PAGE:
THIS DECISION DOES NOT CREATE LEGAL PRECEDENT AND MAY NOT BE CITED
EXCEPT AS AUTHORIZED BY APPLICABLE RULES.
See Ariz. R. Supreme Court 111(c); ARCAP 28(c);
Ariz. R. Crim. P. 31.24
IN THE COURT OF APPEALS
STATE OF ARIZONA
In re the Matter of:
RUTH A. WILLINGHAM,
No. 1 CA-CV 10-0615
(Not for Publication Rule 28, Arizona Rules
of Civil Appellate
Appeal from the Superior Court in Maricopa County
Cause No. FC 2009-004027
The Honorable M. Scott McCoy, Judge
Respondent/Appellant In Propria Persona
Petitioner/Appellee In Propria Persona
D O W N I E, Judge
Noel Kando (“Husband”) challenges the family court’s
award of spousal maintenance to Doreen Kando (“Wife”).
requests “full custody” of the parties’ minor daughter.
following reasons, we affirm.
FACTS AND PROCEDURAL HISTORY 1
three children, one of whom is a minor.
Wife filed for divorce
translator, earning more than $150,000 per year.
job in August 2009 to return to Arizona.
at the time of the dissolution trial.
He left that
Husband was unemployed
Before working in Iraq,
Husband was an engineer in the United States, making $72,000 per
Wife is a hair stylist and earns roughly $10 an hour.
Wife sought sole legal custody of the parties’ minor child, with
liberal parenting time for Husband.
Husband requested joint
After a trial, the family court issued a decree of
It made detailed findings regarding the statutory
factors relevant to spousal maintenance and child custody.
court awarded Wife spousal maintenance of $750 per month for 132
months and awarded the parties joint custody of their daughter.
We view the evidence in the light most favorable to
affirming the family court’s ruling.
Thomas v. Thomas, 142
Ariz. 386, 390, 690 P.2d 105, 109 (App. 1984).
Arizona Revised Statutes (“A.R.S.”) section 12-2101(B)
record or legal authority.
We thus could consider his arguments
13(a)(6) (a brief shall contain arguments
with citations to authorities, statutes, and parts of the record
relied upon); Ritchie v. Krasner, 221 Ariz. 288, 305, ¶ 62, 211
P.3d 1272, 1289 (App. 2009) (failure to support arguments with
legal authority may constitute abandonment and waiver of that
Notwithstanding the inadequacy of Husband’s briefing,
we will briefly address the family court’s spousal maintenance
and custody orders.
Husband appears to challenge both Wife’s entitlement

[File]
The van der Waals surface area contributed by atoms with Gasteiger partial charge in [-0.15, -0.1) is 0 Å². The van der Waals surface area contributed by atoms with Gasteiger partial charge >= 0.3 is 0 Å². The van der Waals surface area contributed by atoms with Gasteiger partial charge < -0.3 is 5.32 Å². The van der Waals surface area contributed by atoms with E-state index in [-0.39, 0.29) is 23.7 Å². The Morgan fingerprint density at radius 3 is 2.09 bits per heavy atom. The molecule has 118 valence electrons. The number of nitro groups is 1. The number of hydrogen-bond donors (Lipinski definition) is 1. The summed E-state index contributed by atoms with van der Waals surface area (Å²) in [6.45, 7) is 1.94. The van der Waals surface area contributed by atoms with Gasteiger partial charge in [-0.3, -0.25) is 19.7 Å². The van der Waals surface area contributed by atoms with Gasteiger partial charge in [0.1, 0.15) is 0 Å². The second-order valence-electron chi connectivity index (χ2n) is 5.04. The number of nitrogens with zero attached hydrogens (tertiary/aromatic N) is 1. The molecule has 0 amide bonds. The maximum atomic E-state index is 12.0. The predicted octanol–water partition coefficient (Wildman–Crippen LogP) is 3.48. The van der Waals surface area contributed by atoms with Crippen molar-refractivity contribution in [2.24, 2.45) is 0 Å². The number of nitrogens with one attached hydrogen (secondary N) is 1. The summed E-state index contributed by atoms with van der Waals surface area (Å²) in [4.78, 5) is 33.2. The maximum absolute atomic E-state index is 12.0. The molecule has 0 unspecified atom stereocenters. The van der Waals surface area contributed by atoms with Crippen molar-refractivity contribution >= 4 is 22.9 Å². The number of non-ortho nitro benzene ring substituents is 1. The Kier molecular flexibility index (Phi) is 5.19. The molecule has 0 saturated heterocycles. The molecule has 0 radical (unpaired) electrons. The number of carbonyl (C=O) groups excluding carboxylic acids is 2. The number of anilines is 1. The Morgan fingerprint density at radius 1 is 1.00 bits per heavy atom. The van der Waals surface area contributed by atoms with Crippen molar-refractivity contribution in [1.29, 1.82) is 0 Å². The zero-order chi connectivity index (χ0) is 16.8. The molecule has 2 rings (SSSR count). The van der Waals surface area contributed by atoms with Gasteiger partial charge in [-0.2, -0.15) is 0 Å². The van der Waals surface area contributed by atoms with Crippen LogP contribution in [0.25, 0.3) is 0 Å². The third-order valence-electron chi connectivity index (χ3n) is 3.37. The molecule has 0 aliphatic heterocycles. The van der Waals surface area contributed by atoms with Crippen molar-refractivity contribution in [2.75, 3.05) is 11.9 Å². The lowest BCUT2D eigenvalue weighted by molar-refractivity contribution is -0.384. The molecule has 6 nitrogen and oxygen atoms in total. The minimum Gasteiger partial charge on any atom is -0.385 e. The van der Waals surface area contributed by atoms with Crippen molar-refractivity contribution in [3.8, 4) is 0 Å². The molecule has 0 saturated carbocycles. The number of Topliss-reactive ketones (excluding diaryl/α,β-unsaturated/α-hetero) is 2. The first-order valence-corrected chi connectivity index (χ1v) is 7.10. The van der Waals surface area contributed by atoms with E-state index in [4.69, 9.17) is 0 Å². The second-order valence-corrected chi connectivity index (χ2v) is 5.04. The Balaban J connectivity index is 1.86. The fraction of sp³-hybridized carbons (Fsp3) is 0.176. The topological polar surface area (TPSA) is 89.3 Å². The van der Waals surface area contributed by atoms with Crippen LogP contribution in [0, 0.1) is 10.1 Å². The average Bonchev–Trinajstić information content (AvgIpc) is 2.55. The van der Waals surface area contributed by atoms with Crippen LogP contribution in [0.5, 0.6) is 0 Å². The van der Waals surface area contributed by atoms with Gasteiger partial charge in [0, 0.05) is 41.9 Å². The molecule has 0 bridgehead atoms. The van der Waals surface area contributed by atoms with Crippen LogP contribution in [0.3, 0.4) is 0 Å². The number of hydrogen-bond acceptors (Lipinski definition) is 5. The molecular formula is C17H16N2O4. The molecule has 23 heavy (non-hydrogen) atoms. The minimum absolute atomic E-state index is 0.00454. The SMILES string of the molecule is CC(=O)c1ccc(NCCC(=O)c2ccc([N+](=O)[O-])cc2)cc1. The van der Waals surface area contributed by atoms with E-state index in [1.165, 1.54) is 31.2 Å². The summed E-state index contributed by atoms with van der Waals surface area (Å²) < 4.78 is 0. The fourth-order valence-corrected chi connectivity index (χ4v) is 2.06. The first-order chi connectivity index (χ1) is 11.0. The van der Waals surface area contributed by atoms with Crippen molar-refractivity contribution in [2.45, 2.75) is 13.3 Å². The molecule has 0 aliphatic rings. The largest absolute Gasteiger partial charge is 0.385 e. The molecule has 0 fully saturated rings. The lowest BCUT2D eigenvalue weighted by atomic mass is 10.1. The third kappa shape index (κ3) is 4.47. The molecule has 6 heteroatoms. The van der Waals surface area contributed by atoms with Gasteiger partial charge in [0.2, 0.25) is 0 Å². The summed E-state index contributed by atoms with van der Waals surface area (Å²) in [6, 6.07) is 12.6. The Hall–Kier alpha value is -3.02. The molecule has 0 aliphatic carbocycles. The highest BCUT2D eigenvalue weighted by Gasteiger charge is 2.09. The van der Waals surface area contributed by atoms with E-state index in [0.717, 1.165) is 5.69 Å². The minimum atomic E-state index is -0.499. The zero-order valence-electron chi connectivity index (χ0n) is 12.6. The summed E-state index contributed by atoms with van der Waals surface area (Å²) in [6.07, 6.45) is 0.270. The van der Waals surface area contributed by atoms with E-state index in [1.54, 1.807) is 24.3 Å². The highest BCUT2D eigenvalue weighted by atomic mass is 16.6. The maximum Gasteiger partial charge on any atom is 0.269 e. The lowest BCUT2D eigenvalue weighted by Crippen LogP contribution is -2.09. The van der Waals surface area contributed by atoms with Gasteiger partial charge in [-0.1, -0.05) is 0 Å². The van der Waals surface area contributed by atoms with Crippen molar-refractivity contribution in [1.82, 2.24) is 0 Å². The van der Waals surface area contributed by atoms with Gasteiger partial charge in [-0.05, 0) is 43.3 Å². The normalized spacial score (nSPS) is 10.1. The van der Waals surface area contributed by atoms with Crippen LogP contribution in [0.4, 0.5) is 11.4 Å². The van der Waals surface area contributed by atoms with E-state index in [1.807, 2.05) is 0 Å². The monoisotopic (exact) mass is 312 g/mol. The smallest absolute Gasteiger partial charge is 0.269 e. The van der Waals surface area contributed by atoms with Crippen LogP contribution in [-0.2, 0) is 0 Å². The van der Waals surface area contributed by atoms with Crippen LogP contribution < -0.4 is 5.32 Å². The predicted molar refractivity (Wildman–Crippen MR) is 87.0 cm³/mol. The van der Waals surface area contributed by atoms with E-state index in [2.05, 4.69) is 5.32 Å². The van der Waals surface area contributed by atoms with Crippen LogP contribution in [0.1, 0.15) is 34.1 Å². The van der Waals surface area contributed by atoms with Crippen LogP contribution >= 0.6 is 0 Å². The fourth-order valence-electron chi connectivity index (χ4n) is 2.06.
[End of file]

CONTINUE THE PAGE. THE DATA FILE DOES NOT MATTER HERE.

to spousal maintenance and the amount of the award.
the family court’s award of spousal maintenance for an abuse of
Gutierrez v. Gutierrez, 193 Ariz. 343, 348, ¶ 14,
972 P.2d 676, 681 (App. 1998).
We will affirm the award if
there is any reasonable evidence to support it.
required to establish one of four statutory factors: (1) that
her, to meet her reasonable needs; (2) that she is unable to
ability to obtain adequate employment; (3) that she contributed
to the educational opportunities of Husband; or (4) that she had
a marriage of long duration and is of an age which may preclude
her from gaining suitable employment.
A.R.S. § 25-319(A)(1-4).
maintenance, the court must then consider the factors enumerated
in A.R.S. § 25-319(B) in setting the amount and duration of the
The family court has “substantial discretion to set the
Rainwater, 177 Ariz. 500, 502, 869 P.2d 176, 178 (App. 1993).
Husband has not provided this Court with a transcript
of the dissolution trial.
In the absence of a transcript, we
must assume that the evidence offered at trial supported the
Baker, 183 Ariz. 70, 73, 900 P.2d 764, 767 (App. 1995) (when a
party fails to include entire record on appeal, appellate court
assumes the missing portions would support the trial court’s
findings and conclusions).
The family court fulfilled its statutory obligations.
It found, pursuant to § 25-319(A), that Wife “lacks sufficient
statutory factors that are relevant to the amount and duration
of the spousal maintenance award, making findings as to each.
court abused its considerable discretion in awarding and setting
spousal maintenance. 2
Contrary to Husband’s claim, the family
court specifically considered Husband’s ability to meet his own
financial needs, while also paying maintenance.
order he requested.
To the extent Husband contends that custody
should be modified, he must first litigate that issue in the
For this same reason, we cannot meaningfully review
Husband’s claim that the family court erroneously attributed
income to him.
Courts may attribute income to a spouse in a
dissolution proceeding. See, e.g., Pullen v. Pullen, 223 Ariz.
293, 295-96, ¶ 9, 222 P.3d 909, 911-12 (App. 2009) (listing
factors a court should consider in attributing income).
decree reflects that the family court credited Husband’s
testimony that his work in Iraq was dangerous, giving him good
cause to leave that employment. However, the court found it was
fair to impute annual income of $72,000 to Husband, representing
the salary from his last engineering job.
We affirm the judgment of the superior court.
MARGARET H. DOWNIE, Judge
DIANE M. JOHNSEN, Presiding Judge
JON W. THOMPSON, Judge